The Sacrifice is not commemorating His life from His birth to His Passion. The Sacrifice of the Mass, specially the Consecration, is commemorating that brief moment in Christ’s life when His Body was separated from His Blood; the time He was dead. Of course, His Body was always united to His Divinity, just as with His Blood. But the Sacramental commemoration is that moment the Blood was separated from his Body. When the priest reaches the consecration, his intention must be to commemorate that brief moment. It is the Matter, Form and this Intention which Christ empowered to transform the bread and wine into His Body and Blood. If one element, like the Intention, is defective, then Transubstantiation does not take place; there is no Consecration, no Mass. A defective Intention is when the priest is recalling or commemorating the Nativity or Easter during Consecration. That would be a defective Intention. At the moment of Consecration, he must know that he is commemorating that brief moment in the life of Christ when His Blood was separated from His Body, when He was dead. He is commemorating the incident in a sacramental manner; it is the Intention through which the power comes to transform the bread and wine into the body and blood of Christ.

There is a rule that says that virtual intention is sufficient; meaning to say, from the time the priest is ordained he may say, this is my intention every time I say Mass in the future. And that would be enough. But a priest could make a thousand intentions before he says mass. Would that not interfere and nullify his virtual intention? What if he says tomorrow I will not say mass? Then he changes his mind and says Mass. Does that not nullify his previous virtual intention? So many things could happen, which theologians are uncertain that could invalidate the mass. Why not play safe? Whenever a priest says Mass he must make the proper intention, to commemorate that brief moment in the life of Christ, as he goes into the consecration. A lot of parts in the mass and the prayers while vesting in the Sacristy should remind him of this. But with the countless stimuli that bombard him before consecration, there is still the possibility that he might forget to make the proper intention before the consecration…. in which case, we have no Mass.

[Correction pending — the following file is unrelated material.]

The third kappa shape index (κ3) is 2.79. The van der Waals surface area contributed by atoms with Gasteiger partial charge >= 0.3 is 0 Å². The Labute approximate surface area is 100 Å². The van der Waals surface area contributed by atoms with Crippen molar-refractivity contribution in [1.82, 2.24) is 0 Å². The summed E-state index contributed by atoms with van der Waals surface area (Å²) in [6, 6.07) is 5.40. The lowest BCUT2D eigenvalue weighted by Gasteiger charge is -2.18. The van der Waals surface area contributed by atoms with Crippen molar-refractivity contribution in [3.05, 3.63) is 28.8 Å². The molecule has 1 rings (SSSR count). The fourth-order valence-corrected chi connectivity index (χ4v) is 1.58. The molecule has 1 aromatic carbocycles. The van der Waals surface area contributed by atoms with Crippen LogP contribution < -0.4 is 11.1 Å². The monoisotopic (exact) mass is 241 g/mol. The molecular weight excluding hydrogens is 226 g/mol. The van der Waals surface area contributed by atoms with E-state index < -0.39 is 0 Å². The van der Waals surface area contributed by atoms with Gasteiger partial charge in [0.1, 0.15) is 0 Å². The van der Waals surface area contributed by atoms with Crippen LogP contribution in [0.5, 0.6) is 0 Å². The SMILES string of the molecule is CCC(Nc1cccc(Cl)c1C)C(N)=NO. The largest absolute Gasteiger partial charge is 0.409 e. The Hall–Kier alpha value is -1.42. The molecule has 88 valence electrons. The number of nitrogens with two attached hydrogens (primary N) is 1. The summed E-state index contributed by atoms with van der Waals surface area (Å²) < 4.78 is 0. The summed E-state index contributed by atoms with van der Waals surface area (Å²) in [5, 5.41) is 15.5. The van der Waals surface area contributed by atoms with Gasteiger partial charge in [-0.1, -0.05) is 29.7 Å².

Monday, January 02, 2006


“In Mary…we meet the essence of the Church.” Mary is the mother of the Church and the first daughter of the Church -- the mother and the virgin daughter.

The Immaculate Conception is a type of the Church, for to be truly “Church” it must be immaculate and conceived “not by the will of man but by the will of God.”

The Immaculate Conception gives birth to Christ. Immediately we are reminded that the motherhood of Mary is the motherhood of the Church: that Christ may be born in souls that make up the mystical Body of Christ.

Indeed, Mary and the mystery of the Church are inseparable just as she and Christ are.

We see it clearly that when the Apostles were alive the Church was apostolic, besides being One, Holy and Catholic. But after Pentecost, the Church, remaining One, Holy, Catholic and Apostolic, became Marian.

This is not a new mark or new characteristic of the Church. It is just a summary of the four traditional marks of the Church. It is just a new type prophesied at the beginning of Genesis, with reference to the eternal battle that will exist between the devil and his cohorts and the woman and her offsprings. This also will be prophesied later on in the Apocalypse by St. John, when he presented this type of the Church as “the woman clothed with the sun.”

Mary, as the type of the Church, represents this. She is mother of Christ. But Christ, today, exists in His mystical Body the Church and, therefore, she is mother of the Church. But the Church, the future bride of Christ, the Bridegroom, must be a virgin. And Who is the worthiest of virgins in Christ’s Mystical Body, but Mary? Here is where Mary becomes Mother and Virgin daughter at the same time. As mother of the Mystical Body, Mary’s role in heaven is to help form the mystical Body of Christ, the Church, seeing to it that the members of the Mystical Body are, primarily, spiritual virgins and if possible also, though not necessarily, physical virgins.

With Mary representing both the Mother of the Church and the worthiest virgin member of the Church, it would be just right for us to describe the Church of the Apocalyptic times as Marian. And St. John did not hesitate to describe the Church as “The Woman.”

For each individual, the message is clear. To belong to this Church, your life must be like Mary. Your life must be withdrawn from the world, silent, working on what is essential for existence, mindful of God and being His handmaid. Of course, the Gospels had already described this life and further explained by the Fathers of the Church. But how many Catholics can envision this way of life in an entire and unified way? Much more put it into practice?

Doesn’t that life bear the description of monastic life, a life primarily meant for lay people?
(Painting above is "Santa Maria Gloriosa Dei Frari," by Titian, 1490-1576.)